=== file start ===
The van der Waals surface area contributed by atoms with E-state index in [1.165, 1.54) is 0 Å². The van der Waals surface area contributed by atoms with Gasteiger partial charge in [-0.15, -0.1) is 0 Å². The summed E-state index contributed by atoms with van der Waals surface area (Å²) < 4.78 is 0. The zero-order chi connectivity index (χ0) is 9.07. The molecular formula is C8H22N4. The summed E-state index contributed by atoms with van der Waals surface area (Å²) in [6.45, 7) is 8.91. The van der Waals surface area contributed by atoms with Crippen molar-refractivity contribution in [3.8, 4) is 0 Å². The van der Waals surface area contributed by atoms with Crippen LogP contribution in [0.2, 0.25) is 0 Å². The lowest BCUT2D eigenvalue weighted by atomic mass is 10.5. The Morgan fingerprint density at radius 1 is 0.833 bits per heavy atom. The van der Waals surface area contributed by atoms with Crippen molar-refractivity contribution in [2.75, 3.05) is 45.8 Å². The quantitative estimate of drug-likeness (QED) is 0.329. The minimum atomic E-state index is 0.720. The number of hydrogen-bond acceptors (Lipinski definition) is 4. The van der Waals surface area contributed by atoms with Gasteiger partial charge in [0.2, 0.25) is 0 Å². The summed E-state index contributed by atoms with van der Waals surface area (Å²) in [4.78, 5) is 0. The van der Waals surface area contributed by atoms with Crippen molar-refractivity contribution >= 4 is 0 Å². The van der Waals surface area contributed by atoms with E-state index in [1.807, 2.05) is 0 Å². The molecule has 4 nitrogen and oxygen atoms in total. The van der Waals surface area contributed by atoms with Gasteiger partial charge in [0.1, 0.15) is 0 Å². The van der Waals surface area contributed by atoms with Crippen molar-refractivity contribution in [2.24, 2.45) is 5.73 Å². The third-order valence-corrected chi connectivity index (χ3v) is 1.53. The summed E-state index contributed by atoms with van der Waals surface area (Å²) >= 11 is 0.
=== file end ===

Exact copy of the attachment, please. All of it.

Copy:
The van der Waals surface area contributed by atoms with E-state index in [1.165, 1.54) is 0 Å². The van der Waals surface area contributed by atoms with Gasteiger partial charge in [-0.15, -0.1) is 0 Å². The summed E-state index contributed by atoms with van der Waals surface area (Å²) < 4.78 is 0. The zero-order chi connectivity index (χ0) is 9.07. The molecular formula is C8H22N4. The summed E-state index contributed by atoms with van der Waals surface area (Å²) in [6.45, 7) is 8.91. The van der Waals surface area contributed by atoms with Crippen molar-refractivity contribution in [3.8, 4) is 0 Å². The van der Waals surface area contributed by atoms with Crippen LogP contribution in [0.2, 0.25) is 0 Å². The lowest BCUT2D eigenvalue weighted by atomic mass is 10.5. The Morgan fingerprint density at radius 1 is 0.833 bits per heavy atom. The van der Waals surface area contributed by atoms with Crippen molar-refractivity contribution in [2.75, 3.05) is 45.8 Å². The quantitative estimate of drug-likeness (QED) is 0.329. The minimum atomic E-state index is 0.720. The number of hydrogen-bond acceptors (Lipinski definition) is 4. The van der Waals surface area contributed by atoms with Gasteiger partial charge in [0.2, 0.25) is 0 Å². The summed E-state index contributed by atoms with van der Waals surface area (Å²) in [4.78, 5) is 0. The van der Waals surface area contributed by atoms with Crippen molar-refractivity contribution >= 4 is 0 Å². The van der Waals surface area contributed by atoms with E-state index in [1.807, 2.05) is 0 Å². The molecule has 4 nitrogen and oxygen atoms in total. The van der Waals surface area contributed by atoms with Gasteiger partial charge in [0.1, 0.15) is 0 Å². The van der Waals surface area contributed by atoms with Crippen molar-refractivity contribution in [2.24, 2.45) is 5.73 Å². The third-order valence-corrected chi connectivity index (χ3v) is 1.53. The summed E-state index contributed by atoms with van der Waals surface area (Å²) >= 11 is 0.